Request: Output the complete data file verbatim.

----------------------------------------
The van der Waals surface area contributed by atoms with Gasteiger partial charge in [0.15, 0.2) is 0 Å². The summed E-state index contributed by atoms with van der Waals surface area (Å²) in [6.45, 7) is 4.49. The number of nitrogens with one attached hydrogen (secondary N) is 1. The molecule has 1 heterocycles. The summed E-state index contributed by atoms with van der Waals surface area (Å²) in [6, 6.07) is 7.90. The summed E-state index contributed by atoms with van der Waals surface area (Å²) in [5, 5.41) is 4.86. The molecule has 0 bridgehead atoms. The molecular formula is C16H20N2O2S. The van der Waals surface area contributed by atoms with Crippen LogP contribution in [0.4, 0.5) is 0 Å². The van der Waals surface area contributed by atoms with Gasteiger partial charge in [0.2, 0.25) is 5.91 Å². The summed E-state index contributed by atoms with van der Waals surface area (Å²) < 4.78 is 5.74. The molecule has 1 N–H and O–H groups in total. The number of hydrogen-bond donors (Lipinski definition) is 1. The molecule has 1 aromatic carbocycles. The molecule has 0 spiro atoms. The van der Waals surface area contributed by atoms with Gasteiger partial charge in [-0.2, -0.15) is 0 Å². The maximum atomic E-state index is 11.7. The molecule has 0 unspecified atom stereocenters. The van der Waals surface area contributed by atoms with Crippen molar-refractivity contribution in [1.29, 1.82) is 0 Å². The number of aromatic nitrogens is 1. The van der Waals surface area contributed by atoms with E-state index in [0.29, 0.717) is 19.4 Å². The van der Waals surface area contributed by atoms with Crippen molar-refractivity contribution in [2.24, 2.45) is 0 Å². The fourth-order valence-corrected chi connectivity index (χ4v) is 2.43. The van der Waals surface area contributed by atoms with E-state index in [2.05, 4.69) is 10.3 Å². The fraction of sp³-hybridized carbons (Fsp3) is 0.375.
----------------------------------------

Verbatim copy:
The van der Waals surface area contributed by atoms with Gasteiger partial charge in [0.15, 0.2) is 0 Å². The summed E-state index contributed by atoms with van der Waals surface area (Å²) in [6.45, 7) is 4.49. The number of nitrogens with one attached hydrogen (secondary N) is 1. The molecule has 1 heterocycles. The summed E-state index contributed by atoms with van der Waals surface area (Å²) in [6, 6.07) is 7.90. The summed E-state index contributed by atoms with van der Waals surface area (Å²) in [5, 5.41) is 4.86. The molecule has 0 bridgehead atoms. The molecular formula is C16H20N2O2S. The van der Waals surface area contributed by atoms with Crippen LogP contribution in [0.4, 0.5) is 0 Å². The van der Waals surface area contributed by atoms with Gasteiger partial charge in [0.2, 0.25) is 5.91 Å². The summed E-state index contributed by atoms with van der Waals surface area (Å²) < 4.78 is 5.74. The molecule has 1 N–H and O–H groups in total. The number of hydrogen-bond donors (Lipinski definition) is 1. The molecule has 1 aromatic carbocycles. The molecule has 0 spiro atoms. The van der Waals surface area contributed by atoms with Gasteiger partial charge in [-0.2, -0.15) is 0 Å². The maximum atomic E-state index is 11.7. The molecule has 0 unspecified atom stereocenters. The van der Waals surface area contributed by atoms with Crippen molar-refractivity contribution in [1.29, 1.82) is 0 Å². The number of aromatic nitrogens is 1. The van der Waals surface area contributed by atoms with E-state index in [0.29, 0.717) is 19.4 Å². The van der Waals surface area contributed by atoms with Crippen molar-refractivity contribution in [2.24, 2.45) is 0 Å². The fourth-order valence-corrected chi connectivity index (χ4v) is 2.43. The van der Waals surface area contributed by atoms with E-state index in [2.05, 4.69) is 10.3 Å². The fraction of sp³-hybridized carbons (Fsp3) is 0.375.